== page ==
The Phenology Guy
Phenology: A branch of science dealing with the relations between climate and periodic biological phenomena.? Source: Merriam-Webster Online Dictionary
John Latimer has his Carhart logger jeans rolled up. He is taking me on a short nature hike up the Mississippi River, which runs in back of the MobileWest booth. John is a rural mail carrier in Grand Rapids, Minnesota who has been hosting The Phenology Show at KAXE for 25 years, collecting data about the natural world from classrooms and fellow observers. He gets people excited about what they see.
Down the path, there is a plant that he doesn’t recognize. Normally, he carries a voice recorder so that he can describe the plant and later determine its name. Today, he borrows a piece of paper. “These seeds are just astounding,” he says, using a mechanical pencil to draw a picture of the plant.
“The more you find out, the more you realize that you don’t know,” he says. “I’ve always had this Ã«Oh my God, look at this’ approach. I look at things around me with the eyes of a 5th grader.”
John regularly swims across lakes. “Look up at the top of those trees,” he says. “Now, imagine that there is a mirror reflecting above them and you can see the entire top of the forest.” John wears prescription goggles, so he can see the bottom of the lake. He puts on ice skates when it gets cold.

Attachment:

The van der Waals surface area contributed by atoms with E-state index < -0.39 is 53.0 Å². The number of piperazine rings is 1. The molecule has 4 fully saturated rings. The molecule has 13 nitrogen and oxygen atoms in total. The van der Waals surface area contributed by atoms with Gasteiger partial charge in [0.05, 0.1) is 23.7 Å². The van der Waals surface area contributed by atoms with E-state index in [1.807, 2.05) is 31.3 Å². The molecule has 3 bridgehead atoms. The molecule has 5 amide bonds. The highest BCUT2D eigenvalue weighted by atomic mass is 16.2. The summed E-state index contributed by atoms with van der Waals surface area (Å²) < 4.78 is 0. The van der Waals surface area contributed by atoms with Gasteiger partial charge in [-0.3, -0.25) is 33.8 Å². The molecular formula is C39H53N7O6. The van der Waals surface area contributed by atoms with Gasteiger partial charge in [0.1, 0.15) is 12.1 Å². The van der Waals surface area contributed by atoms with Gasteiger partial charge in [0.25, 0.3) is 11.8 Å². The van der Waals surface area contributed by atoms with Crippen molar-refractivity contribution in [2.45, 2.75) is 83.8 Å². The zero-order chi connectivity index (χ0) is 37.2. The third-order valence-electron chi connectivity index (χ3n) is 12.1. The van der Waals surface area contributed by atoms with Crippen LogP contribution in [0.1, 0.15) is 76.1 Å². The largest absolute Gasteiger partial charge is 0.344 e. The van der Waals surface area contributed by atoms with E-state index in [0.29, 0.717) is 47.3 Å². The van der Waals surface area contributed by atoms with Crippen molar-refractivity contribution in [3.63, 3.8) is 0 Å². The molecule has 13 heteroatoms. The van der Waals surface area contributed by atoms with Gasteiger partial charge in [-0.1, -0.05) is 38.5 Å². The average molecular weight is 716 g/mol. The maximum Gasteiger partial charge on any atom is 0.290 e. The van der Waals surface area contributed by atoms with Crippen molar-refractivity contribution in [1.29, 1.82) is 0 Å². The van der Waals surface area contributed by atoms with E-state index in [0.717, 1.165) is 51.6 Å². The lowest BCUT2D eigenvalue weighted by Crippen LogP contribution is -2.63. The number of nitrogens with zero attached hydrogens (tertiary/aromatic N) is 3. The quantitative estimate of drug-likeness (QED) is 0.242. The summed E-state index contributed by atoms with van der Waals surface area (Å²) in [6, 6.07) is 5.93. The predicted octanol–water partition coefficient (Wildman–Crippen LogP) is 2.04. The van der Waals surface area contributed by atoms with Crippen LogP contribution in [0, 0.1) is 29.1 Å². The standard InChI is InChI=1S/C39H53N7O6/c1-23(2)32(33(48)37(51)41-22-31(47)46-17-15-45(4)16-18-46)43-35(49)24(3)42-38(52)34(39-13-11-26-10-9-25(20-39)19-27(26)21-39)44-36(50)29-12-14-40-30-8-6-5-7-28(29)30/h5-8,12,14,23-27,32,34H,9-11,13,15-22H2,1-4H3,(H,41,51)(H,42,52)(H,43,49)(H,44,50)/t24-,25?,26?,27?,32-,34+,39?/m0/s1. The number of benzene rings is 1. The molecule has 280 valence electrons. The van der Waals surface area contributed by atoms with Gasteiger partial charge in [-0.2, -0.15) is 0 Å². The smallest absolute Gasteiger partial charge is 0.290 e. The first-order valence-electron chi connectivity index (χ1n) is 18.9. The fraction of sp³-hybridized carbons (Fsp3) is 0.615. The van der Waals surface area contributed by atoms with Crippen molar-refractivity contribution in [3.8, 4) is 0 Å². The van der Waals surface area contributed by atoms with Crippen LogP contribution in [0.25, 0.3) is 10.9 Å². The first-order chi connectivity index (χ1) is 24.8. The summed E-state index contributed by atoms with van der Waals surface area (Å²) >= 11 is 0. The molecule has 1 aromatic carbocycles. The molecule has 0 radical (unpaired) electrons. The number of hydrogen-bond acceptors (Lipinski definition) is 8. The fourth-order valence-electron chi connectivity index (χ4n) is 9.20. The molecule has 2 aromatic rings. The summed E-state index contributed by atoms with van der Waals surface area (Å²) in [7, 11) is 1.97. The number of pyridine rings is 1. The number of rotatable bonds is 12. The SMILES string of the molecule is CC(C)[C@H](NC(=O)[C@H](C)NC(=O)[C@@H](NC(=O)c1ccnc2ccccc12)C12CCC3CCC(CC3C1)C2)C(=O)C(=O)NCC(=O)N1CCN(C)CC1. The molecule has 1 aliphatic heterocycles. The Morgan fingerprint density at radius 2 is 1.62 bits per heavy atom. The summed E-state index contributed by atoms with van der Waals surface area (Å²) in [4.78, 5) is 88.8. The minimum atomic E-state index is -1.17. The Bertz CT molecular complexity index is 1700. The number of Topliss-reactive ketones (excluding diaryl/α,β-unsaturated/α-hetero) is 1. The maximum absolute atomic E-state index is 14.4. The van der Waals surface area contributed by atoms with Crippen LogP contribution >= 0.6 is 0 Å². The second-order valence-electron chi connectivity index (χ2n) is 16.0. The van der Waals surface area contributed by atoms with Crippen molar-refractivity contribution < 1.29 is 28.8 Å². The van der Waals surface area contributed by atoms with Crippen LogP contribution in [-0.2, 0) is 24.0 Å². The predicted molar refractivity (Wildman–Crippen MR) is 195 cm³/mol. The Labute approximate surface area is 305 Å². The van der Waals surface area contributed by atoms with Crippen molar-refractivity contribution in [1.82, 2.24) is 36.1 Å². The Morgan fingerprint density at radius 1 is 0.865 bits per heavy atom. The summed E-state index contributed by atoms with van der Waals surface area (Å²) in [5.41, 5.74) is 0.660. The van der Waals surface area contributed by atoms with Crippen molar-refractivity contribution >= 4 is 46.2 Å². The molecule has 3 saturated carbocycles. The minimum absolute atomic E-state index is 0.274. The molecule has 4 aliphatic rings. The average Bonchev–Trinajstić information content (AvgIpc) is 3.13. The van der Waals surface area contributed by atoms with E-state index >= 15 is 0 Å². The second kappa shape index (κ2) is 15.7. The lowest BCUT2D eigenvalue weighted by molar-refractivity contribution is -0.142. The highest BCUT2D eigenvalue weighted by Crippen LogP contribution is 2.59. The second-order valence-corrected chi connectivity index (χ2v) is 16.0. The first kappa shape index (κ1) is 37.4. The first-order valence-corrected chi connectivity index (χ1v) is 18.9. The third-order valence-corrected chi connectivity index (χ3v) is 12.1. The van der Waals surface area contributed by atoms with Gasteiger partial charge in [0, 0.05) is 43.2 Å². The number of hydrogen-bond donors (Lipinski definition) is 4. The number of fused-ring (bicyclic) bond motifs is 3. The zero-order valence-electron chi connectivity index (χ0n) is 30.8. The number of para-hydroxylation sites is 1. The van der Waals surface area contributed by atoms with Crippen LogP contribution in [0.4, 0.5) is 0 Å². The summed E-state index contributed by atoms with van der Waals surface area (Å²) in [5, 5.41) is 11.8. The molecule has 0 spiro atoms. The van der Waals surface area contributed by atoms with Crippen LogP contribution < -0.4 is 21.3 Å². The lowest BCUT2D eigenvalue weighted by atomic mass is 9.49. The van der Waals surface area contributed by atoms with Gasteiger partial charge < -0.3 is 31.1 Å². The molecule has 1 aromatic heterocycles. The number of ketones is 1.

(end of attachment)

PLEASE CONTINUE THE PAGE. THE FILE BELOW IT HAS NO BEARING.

John grew up with parents who valued the names of things around him. His father was a forester and his mother was a “farm girl.” “When I was younger, though, the woods were just something I would walk through. Now I see this beak hazel and know it grows in clumps,” he says, pulling pack the red branches in front of him, “so I can find a path.”
As we walk the path towards the shade of a park, John stops to talk about what is around us: Poisonous baneberries, lady fern spores, and flying ants are all miniature worlds exposed to me in these path-side explanations.
When John walks into a classroom, he takes the kids outside to explain what phenology is, teaching them the importance of investigation. “If you see something new, capture its image and talk to your teachers, or get a field guide to see what it is.” John also likes to play with words, “When you give a kid a name for a thing, they like to take possession of it.”
Down by the river, we see a leafhopper. I look away, ready to hike back up the riverbank, but John stays where he is. “I get so excited about this stuff! He really is pretty â gold with green highlights. And there are three bugs on him!” Now I’m interested, squinting my eyes to see the three tiny red bugs that are biting the leafhopper.
At this point, the world around me is a lot more intricate than I knew before this hike. “Where do you start with nature if you don’t know much about it?” I ask. “Start in your own backyard,” he says without hesitation. “You have a big lawn and you probably have it mowed. See what you can find that is not grass and then find a field guide that you like.”
John never perceives himself as an expert. “I’m just a guy who is interested in what’s going on,” he says. “I have no problem being corrected. I’m just like the Platte River â I am 1 mile wide and 1 inch deep.”
Looking at the wet rocks under his feet, he says, “There is not a day that goes by without a mystery that needs to be investigated.”